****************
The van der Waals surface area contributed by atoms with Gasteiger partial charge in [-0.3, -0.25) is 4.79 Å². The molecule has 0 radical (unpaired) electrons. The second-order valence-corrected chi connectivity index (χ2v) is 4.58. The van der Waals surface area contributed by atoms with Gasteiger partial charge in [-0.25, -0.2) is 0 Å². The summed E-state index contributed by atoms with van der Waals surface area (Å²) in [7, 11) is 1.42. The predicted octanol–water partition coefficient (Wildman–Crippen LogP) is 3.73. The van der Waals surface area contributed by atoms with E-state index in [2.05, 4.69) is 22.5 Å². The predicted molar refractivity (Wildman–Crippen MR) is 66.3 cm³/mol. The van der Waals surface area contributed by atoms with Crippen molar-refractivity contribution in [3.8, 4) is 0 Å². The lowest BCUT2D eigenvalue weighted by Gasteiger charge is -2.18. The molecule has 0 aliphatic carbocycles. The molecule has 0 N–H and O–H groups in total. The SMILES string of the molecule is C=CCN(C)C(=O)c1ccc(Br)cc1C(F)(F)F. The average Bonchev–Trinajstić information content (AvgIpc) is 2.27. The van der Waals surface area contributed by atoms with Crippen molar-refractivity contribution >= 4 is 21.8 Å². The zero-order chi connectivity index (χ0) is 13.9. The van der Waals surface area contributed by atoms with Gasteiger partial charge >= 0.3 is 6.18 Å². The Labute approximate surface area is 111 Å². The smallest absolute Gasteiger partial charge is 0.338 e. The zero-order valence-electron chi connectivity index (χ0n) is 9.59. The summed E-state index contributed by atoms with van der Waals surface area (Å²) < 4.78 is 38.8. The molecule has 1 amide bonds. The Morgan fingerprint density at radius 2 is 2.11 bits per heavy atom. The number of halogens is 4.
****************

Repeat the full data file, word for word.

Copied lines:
The van der Waals surface area contributed by atoms with Gasteiger partial charge in [-0.3, -0.25) is 4.79 Å². The molecule has 0 radical (unpaired) electrons. The second-order valence-corrected chi connectivity index (χ2v) is 4.58. The van der Waals surface area contributed by atoms with Gasteiger partial charge in [-0.25, -0.2) is 0 Å². The summed E-state index contributed by atoms with van der Waals surface area (Å²) in [7, 11) is 1.42. The predicted octanol–water partition coefficient (Wildman–Crippen LogP) is 3.73. The van der Waals surface area contributed by atoms with E-state index in [2.05, 4.69) is 22.5 Å². The predicted molar refractivity (Wildman–Crippen MR) is 66.3 cm³/mol. The van der Waals surface area contributed by atoms with Crippen molar-refractivity contribution in [3.8, 4) is 0 Å². The lowest BCUT2D eigenvalue weighted by Gasteiger charge is -2.18. The molecule has 0 aliphatic carbocycles. The molecule has 0 N–H and O–H groups in total. The SMILES string of the molecule is C=CCN(C)C(=O)c1ccc(Br)cc1C(F)(F)F. The average Bonchev–Trinajstić information content (AvgIpc) is 2.27. The van der Waals surface area contributed by atoms with Crippen molar-refractivity contribution >= 4 is 21.8 Å². The zero-order chi connectivity index (χ0) is 13.9. The van der Waals surface area contributed by atoms with Gasteiger partial charge >= 0.3 is 6.18 Å². The Labute approximate surface area is 111 Å². The smallest absolute Gasteiger partial charge is 0.338 e. The zero-order valence-electron chi connectivity index (χ0n) is 9.59. The summed E-state index contributed by atoms with van der Waals surface area (Å²) < 4.78 is 38.8. The molecule has 1 amide bonds. The Morgan fingerprint density at radius 2 is 2.11 bits per heavy atom. The number of halogens is 4.